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    A O.k. Kip, I'm going to give it to you straight. It can be done (I did it & just started my 4th year in business) but it takes planning, hard work & sacrifice that first year or two. I wouldn't go back to working for someone else for anything. Punching time clocks, dealing with bad customers, cheap bosses, lazy coworkers, etc etc.- who needs it? I love working my own hours, making all the profit & beating the competition I used to work for on a sale is a rush. Yes, you can get all the parts you need from precision roller. They have almost everything you'll need. Very easy to set up an account with also, as opposed to katun who wants your firstborn just to sell you parts. If I were you, I would stick with just a few models that you know well at first. Find some good wholesalers in your area that you can buy good, used machines at good prices. The majority of what I sell even today is good used copiers that I know well & make good profit on. Find your niche. Mine was the small to mid-size customers that werent getting good service from the big comanies but they were still paying big company prices. They just had to wait untill the bigger customers got taken care of before a tech showed up to them. Also, be competitive. I have the lowest prices in my area. I also give twice the warranty that the bigger companies give. If your selling quality equipment, the extra warranty wont hurt you, but it will help you get the sell. Watch your overhead. I have about 700 square feet of office space on the property where I live. My wife is my secretary. I have no employee or building cost. As a matter of fact, because I'm able to deduct half of all my bills (phone, internet, mortgage,) & all my mileage, I don't even have to pay taxes. Another trick is going to auctions. I don't know how it is there, but in my city, they have a state surplus auction every month that I get used copiers for parts. They also have printers & fax machine cheap that I clean, fix up & resell for a nice profit. If you've been in the business for awhile, you probably know where a few accounts are you can pick up. Your going to need to get your parts stock up first, plus invoices, business cards, advertising, etc. Then you have the fun of gettting legal (business liscense, tax id #, all that stuff). I wont lie, the first year sucked. Their were times I wondered whether to feed my family or have electricity. If you make it though, its worth it all. As far as that other guy saying you'd get left behind with the technology, what else can they do to a copier? If you have some digital copier schools under your belt, you should be able to keep up. The guys that got left behing were analog guys who never got any newer training before they went out on their own. If you don't try to take on too big of machines, you should be able to go for decades. Don't forget, you can get many small & mid-size machines brand new for resale from companies listed in the Locator magazine. The only thing being the "Authorized Dealer" means is you have to deal with quotas. You big company techs reading this know this to be true. How many bad model copiers hav your saleman sold just to get inventory out the door, not caring about the tech that has to service it, or the poor customer that paid good money for junk. The biggest thread on this website it the one about "biggest piece of crap you ever worked on" . When your selling for yourself & you have to warranty it, your a lot more particular about the equipment you put out. I personally sell the copystar 1820, 2050, & 2550 new & the minolta Di series used. I found them to be best machines for the money but it will depend upon what you know. Well, it stopped raining outside so I'm done here. Good luck it you decide to go for it, and remember to treat your customers like family. They're going to be taking a chance on you, so don't make them regret it. Be choosy, though. Some accounts just arent' worth the trouble. Walk away, or even better, send them to the competition. I love sending those horrible problem accounts to the other guys.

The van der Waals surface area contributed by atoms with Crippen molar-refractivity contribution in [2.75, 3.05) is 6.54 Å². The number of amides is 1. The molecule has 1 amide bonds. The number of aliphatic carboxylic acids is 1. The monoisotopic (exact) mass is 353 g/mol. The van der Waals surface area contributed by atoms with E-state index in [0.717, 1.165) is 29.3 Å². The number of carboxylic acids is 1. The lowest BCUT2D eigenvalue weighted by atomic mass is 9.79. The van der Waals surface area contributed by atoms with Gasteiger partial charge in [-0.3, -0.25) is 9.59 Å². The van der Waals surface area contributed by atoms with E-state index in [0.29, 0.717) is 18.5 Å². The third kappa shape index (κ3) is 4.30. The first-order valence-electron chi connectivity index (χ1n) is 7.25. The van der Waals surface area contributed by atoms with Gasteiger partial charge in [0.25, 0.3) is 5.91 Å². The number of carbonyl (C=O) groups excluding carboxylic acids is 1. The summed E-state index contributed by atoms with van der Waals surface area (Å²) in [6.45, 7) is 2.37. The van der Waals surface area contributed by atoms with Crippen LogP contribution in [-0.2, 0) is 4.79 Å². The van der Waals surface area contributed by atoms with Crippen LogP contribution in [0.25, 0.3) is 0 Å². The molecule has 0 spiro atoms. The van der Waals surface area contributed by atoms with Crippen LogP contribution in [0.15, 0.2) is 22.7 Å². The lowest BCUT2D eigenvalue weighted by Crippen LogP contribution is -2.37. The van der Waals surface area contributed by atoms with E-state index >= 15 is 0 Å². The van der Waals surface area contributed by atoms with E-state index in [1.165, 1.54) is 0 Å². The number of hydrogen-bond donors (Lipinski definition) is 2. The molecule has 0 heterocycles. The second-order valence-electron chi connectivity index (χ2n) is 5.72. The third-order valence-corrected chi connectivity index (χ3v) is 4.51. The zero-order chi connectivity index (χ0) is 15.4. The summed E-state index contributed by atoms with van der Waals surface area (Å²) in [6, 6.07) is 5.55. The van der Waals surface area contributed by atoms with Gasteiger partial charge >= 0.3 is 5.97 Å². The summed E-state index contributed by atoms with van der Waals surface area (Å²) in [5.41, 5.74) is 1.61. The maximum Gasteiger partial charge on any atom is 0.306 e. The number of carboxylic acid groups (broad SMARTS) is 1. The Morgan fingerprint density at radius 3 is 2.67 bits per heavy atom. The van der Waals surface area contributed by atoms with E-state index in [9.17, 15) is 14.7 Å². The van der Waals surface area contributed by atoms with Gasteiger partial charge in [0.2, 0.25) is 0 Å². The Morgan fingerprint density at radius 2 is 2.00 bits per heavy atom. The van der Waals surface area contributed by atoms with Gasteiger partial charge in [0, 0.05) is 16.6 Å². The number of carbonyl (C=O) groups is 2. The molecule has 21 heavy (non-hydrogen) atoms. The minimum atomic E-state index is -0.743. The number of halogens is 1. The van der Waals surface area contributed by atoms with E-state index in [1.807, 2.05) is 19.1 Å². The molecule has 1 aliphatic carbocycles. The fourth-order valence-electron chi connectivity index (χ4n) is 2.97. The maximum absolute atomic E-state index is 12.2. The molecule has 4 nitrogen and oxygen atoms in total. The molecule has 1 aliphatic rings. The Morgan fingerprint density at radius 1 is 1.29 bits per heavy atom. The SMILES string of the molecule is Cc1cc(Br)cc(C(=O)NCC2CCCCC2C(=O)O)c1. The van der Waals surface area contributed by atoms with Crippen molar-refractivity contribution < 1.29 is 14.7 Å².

6. #6